I have been away from this blog for a good while. I’m not sure why. I think I found myself vortexed into my computer whenever I started writing from here. And that was disorienting me. I have this desire to be less and less digital as the pandemic wears on. I don’t know if it is related to COVID or not—maybe it’s just where I am in my life. It isn’t about writing. I write by hand (nearly) every morning and get great satisfaction from thinking on the page. It was the idea of sinking myself into writing one of these personal essays—content creation, research, photos, editing, telling a coherent story. I would have an idea and I’d want to write about it but I would often be in the middle of something else—something with time restrictions like making bread or getting plants potted or watered. There simply wasn’t the time to stop and just jot something down off the top of my head, because that was never the actual process.
Today is a little different in that I started with a couple of projects that were supposed to take much longer and then… didn’t. And I have my new staple gun to thank!
This is not my first staple gun. To my recollection I have two somewhere between the tool shed and a box or drawer somewhere here in the studio. But after a couple of days of searching I decided to stop at Flynn’s hardware on my way to do the grocery shopping and just get ANOTHER one. If all goes the usual way, I will find one of the other (or both) staple guns any day now.
Bilious plush seat cover fabric
For some time now (decades!) I was planning to recover two things—a sewing stool that was my grandmothers and a small chair I had picked up somewhere with an appalling gold-green-brown plush seat cushion—a color found in nature but usually associated with the result of a night of guinness and enchiladas. The chair was against the wall in the dining room as a spare for when we had a crowd. It is narrower than most and light to carry. The sewing stool was frequently used as a piano stool. Actually, both the chair and the sewing stool were called into service when we had the whole family for Thanksgiving. Maybe, because this is Turkey week and a very strange one at that, recovering these two seats became something of a mission for me.
That I’ve been thinking of recovering these seats for about 20 years means that I’ve had a lot of time to think about what I’d like to have for the finished product. However, nothing ever caught my fancy sufficiently enough to get me going.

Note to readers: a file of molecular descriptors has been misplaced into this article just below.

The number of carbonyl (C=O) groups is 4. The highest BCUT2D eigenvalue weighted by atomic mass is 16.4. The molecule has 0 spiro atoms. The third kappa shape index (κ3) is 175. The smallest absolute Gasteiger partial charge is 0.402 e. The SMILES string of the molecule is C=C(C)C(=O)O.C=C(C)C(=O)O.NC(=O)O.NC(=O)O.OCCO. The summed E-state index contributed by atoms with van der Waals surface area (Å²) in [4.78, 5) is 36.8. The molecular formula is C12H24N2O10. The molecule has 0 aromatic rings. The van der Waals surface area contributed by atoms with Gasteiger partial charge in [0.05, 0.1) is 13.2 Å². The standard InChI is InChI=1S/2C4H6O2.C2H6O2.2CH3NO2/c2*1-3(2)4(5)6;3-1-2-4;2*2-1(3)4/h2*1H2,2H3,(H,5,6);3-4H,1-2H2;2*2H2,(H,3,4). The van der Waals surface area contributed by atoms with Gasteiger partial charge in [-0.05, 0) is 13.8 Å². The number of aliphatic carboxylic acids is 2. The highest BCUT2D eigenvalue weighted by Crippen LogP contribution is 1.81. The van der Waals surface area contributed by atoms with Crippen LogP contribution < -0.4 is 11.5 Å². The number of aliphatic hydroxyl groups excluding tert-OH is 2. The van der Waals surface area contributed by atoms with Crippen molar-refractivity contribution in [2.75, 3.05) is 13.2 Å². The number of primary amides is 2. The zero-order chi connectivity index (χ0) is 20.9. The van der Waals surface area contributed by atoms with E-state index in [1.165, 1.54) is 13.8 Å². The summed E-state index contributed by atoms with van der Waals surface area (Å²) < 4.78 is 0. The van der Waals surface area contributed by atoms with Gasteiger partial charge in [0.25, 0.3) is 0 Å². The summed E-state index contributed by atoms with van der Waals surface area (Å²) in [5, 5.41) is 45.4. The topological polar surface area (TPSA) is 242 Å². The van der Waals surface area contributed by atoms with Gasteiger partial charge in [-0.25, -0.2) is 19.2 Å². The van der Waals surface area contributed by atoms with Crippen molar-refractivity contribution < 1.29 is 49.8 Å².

That changed when I decided I needed to cover my new work area. The work surface is MDF and could be painted, but not until we have a really nice, long, dry, day so I can do it outside. That won’t be until May if past experience is anything to go by. I needed something durable, water resistant, and nice enough to make it a pleasure to see, and I needed it now.
In sorting through the many boxes of stuff I had collected and stored over 39 years and then shipped to Ireland, I found about 3 yards of oilcloth in a Newgrange triple spiral inspired design I bought some time in the mid-1980s. I remember buying it in Ireland for our family kitchen table, an oak trestle table made by Colleen Miller (of Montana) that could comfortably seat a crowd. With four kids, it needed a bit of protection. However, as is often the case with material I buy, it was stored away and never used—but it was perfect! I measured off the length I needed and I had some left over. And, there, just below the work area was my grandmother’s sewing stool.
I set to work on cutting a piece of the oilcloth, pressed out the wrinkles and folds and went to work with the staple gun and voilà! A lovely rebirth of a family heirloom.
Carried on by waves of excitement and the thrill of having achieved something on this gray, dull, rainy day, I looked at the little chair with its bilious seat cushion.
Years and years ago, I had a book of oriental carpet patterns for needlepoint. (I would love to find it now but I fear it has gone missing in all the moves.) I remember doing a motif in needlepoint for a pillow that, while the tapestry piece itself was finished, the pillow never got made. I found the tapestry in a UFO (Unfinished Objects) box with a few other needlepoint and cross stitch projects that also were awaiting finishing touches (my personal “Isle of Misfit Toys”.) It comes as no surprise to my family that the needlework itself is where I get my pleasure—more than a few projects are to be found in that box. The pillow tapestry was just the right size for the chair cushion. Sometimes things just fall into place.
The piece needed work. It was all askew and had to be blocked so that it would lie straight. I thought it would take days. I would need some kind of board I could pin it to. I would have to wet it and stretch it, and what if the colors ran!?! And then I thought of my trusty steam cleaner… and didn’t I have an extra IKEA shelf that would be about the right size? And some of those map pins that I use for sticking up all kinds of thing? Usually, any one of these things would be a set back—a barrier to getting something done when I actually felt like doing it. But today, it seemed as if I was meant to get this done. The shelf was just the right size, the steamer worked a treat and, before the steamed, straightened piece of tapestry was dry, I was able to stretch it over the seat cushion and staple it into place! I am so pleased with the result—20 or 30 years in the making.
Girls with tools… it’s a beautiful thing 🙂